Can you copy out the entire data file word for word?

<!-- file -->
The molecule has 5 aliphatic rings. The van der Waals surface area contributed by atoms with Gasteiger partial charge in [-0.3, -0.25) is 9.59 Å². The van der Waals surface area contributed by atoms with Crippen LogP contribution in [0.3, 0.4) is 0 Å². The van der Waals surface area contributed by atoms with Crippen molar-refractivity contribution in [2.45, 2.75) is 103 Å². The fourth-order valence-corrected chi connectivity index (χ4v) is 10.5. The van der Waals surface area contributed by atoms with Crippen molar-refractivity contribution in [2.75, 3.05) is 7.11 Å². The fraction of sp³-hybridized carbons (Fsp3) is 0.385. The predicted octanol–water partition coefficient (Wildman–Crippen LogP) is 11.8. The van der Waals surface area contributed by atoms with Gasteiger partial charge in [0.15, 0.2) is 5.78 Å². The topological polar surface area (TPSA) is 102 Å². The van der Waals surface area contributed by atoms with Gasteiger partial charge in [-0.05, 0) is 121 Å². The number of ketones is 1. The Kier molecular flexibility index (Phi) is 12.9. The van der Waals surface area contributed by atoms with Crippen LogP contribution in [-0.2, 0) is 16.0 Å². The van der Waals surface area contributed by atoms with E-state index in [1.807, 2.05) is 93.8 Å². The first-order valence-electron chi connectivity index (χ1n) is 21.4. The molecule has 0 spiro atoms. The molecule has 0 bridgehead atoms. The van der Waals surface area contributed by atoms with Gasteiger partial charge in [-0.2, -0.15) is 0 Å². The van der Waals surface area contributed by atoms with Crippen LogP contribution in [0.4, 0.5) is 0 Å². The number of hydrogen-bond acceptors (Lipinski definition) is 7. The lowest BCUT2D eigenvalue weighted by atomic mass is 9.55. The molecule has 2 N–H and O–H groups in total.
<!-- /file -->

The molecule has 5 aliphatic rings. The van der Waals surface area contributed by atoms with Gasteiger partial charge in [-0.3, -0.25) is 9.59 Å². The van der Waals surface area contributed by atoms with Crippen LogP contribution in [0.3, 0.4) is 0 Å². The van der Waals surface area contributed by atoms with Crippen molar-refractivity contribution in [2.45, 2.75) is 103 Å². The fourth-order valence-corrected chi connectivity index (χ4v) is 10.5. The van der Waals surface area contributed by atoms with Crippen molar-refractivity contribution in [2.75, 3.05) is 7.11 Å². The fraction of sp³-hybridized carbons (Fsp3) is 0.385. The predicted octanol–water partition coefficient (Wildman–Crippen LogP) is 11.8. The van der Waals surface area contributed by atoms with Gasteiger partial charge in [0.15, 0.2) is 5.78 Å². The topological polar surface area (TPSA) is 102 Å². The van der Waals surface area contributed by atoms with Gasteiger partial charge in [-0.05, 0) is 121 Å². The number of ketones is 1. The Kier molecular flexibility index (Phi) is 12.9. The van der Waals surface area contributed by atoms with Crippen LogP contribution in [-0.2, 0) is 16.0 Å². The van der Waals surface area contributed by atoms with E-state index in [1.807, 2.05) is 93.8 Å². The first-order valence-electron chi connectivity index (χ1n) is 21.4. The molecule has 0 spiro atoms. The molecule has 0 bridgehead atoms. The van der Waals surface area contributed by atoms with Gasteiger partial charge in [-0.2, -0.15) is 0 Å². The van der Waals surface area contributed by atoms with Crippen LogP contribution in [0.4, 0.5) is 0 Å². The number of hydrogen-bond acceptors (Lipinski definition) is 7. The lowest BCUT2D eigenvalue weighted by atomic mass is 9.55. The molecule has 2 N–H and O–H groups in total.